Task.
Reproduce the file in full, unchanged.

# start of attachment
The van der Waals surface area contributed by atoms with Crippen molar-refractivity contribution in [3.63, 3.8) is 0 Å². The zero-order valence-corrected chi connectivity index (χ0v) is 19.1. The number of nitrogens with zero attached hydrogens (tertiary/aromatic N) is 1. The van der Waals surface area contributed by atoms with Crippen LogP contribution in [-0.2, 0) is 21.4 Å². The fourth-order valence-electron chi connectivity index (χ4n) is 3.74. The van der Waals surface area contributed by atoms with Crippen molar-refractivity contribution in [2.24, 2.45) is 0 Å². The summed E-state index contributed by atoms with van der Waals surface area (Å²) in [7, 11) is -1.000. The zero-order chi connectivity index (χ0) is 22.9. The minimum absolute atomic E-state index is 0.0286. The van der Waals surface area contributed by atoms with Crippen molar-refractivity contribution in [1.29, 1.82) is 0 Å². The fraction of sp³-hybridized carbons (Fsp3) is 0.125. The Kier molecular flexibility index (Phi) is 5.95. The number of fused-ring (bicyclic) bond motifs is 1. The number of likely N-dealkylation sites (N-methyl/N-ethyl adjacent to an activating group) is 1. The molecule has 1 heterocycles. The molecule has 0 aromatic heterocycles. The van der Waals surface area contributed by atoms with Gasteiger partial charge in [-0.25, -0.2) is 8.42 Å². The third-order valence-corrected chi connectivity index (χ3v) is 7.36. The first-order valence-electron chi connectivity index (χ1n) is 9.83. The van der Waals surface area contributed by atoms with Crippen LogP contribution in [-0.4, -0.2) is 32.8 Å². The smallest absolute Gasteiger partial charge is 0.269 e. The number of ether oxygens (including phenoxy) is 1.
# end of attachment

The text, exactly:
The van der Waals surface area contributed by atoms with Crippen molar-refractivity contribution in [3.63, 3.8) is 0 Å². The zero-order valence-corrected chi connectivity index (χ0v) is 19.1. The number of nitrogens with zero attached hydrogens (tertiary/aromatic N) is 1. The van der Waals surface area contributed by atoms with Crippen LogP contribution in [-0.2, 0) is 21.4 Å². The fourth-order valence-electron chi connectivity index (χ4n) is 3.74. The van der Waals surface area contributed by atoms with Crippen molar-refractivity contribution in [2.24, 2.45) is 0 Å². The summed E-state index contributed by atoms with van der Waals surface area (Å²) in [7, 11) is -1.000. The zero-order chi connectivity index (χ0) is 22.9. The minimum absolute atomic E-state index is 0.0286. The van der Waals surface area contributed by atoms with Crippen molar-refractivity contribution in [1.29, 1.82) is 0 Å². The fraction of sp³-hybridized carbons (Fsp3) is 0.125. The Kier molecular flexibility index (Phi) is 5.95. The number of fused-ring (bicyclic) bond motifs is 1. The number of likely N-dealkylation sites (N-methyl/N-ethyl adjacent to an activating group) is 1. The molecule has 1 heterocycles. The molecule has 0 aromatic heterocycles. The van der Waals surface area contributed by atoms with Gasteiger partial charge in [-0.25, -0.2) is 8.42 Å². The third-order valence-corrected chi connectivity index (χ3v) is 7.36. The first-order valence-electron chi connectivity index (χ1n) is 9.83. The van der Waals surface area contributed by atoms with Crippen LogP contribution in [-0.4, -0.2) is 32.8 Å². The smallest absolute Gasteiger partial charge is 0.269 e. The number of ether oxygens (including phenoxy) is 1.